Result: Tom Brady lying cheater. Allegedly.
Word Frequency or Bag of Words Models
In this method, the first thing that must happen is the frequencies for each n-gram must be counted. If you are doing a bigram model, then every occurrence of every unigram and bigram in the training set will be counted for each potential classification category. Each unigram and bigram count will be used as a feature in the resulting model. To clarify how this works for a unigram model for a small corpus. Let’s say we are trying to determine if someone is trustworthy or untrustworthy based on what is written about them. Below will be the corpus for untrustworthy people.
- Example Corpus:
- Tom Brady is a lying cheater. Allegedly.
- Roger Goodell is incompetent and has a history of lying.
The unigram frequency counts would look like this:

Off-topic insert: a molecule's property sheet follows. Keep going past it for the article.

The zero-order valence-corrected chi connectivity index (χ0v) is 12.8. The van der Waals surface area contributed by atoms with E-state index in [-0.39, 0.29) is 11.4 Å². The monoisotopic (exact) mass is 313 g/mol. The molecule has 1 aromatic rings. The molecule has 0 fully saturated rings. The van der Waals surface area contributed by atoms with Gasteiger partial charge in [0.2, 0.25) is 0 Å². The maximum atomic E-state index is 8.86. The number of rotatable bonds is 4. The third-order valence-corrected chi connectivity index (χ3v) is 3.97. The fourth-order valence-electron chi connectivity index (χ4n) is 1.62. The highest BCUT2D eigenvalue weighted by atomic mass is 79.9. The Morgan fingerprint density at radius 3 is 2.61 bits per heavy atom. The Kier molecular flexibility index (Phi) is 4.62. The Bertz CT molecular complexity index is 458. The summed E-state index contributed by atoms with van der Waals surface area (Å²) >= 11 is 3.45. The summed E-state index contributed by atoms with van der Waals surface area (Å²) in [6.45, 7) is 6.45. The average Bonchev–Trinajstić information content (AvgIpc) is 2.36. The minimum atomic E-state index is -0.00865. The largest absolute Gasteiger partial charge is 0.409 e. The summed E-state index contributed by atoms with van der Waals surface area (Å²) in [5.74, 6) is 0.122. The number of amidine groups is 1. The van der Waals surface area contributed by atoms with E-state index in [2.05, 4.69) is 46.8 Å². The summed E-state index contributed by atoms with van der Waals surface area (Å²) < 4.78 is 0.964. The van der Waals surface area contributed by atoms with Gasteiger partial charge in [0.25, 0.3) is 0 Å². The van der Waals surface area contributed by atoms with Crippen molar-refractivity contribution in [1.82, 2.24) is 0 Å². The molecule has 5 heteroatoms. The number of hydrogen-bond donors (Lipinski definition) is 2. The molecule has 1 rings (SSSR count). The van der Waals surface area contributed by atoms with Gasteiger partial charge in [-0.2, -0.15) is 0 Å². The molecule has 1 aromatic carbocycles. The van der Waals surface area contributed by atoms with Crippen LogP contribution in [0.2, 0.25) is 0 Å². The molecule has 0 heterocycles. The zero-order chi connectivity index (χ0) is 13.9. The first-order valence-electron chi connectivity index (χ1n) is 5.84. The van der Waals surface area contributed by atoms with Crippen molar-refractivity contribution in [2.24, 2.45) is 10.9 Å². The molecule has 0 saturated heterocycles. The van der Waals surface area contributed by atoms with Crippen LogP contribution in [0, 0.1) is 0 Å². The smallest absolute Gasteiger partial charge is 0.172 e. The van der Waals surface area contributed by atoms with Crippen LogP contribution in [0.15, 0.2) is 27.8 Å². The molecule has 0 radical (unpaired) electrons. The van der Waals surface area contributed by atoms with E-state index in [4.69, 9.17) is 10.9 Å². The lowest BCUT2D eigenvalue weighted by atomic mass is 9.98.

Each n-gram frequency is treated as a unique feature for the classifier. There are 14 unique unigrams in this corpus, so the trained bag of words model would have 14 features. Sentences that contain similar unigrams at similar frequencies will be more likely to be classified as untrustworthy. In the example, the terms “is”, “a”, and “lying” are the most frequent terms in the corpus. Intuitively, the terms “is” and “a” do not look like they should be indicators of anything. Additionally terms such as “and”, “has” “of” should not have any meaning. If a corpus of trustworthy examples are put together, those words are probably going to show up in that corpus as well. This is why it is ok to remove stop words when doing word frequency stuff. Those terms will show up a lot in all categories and so are meaningless in this context.
Example: Donald Sterling is a lying racist.
To classify this sentence, each unigram from the training set is used as a feature for this sentence. So we look at each unigram and count how many times it shows up in the test text. The counts for the test sentence can be seen below.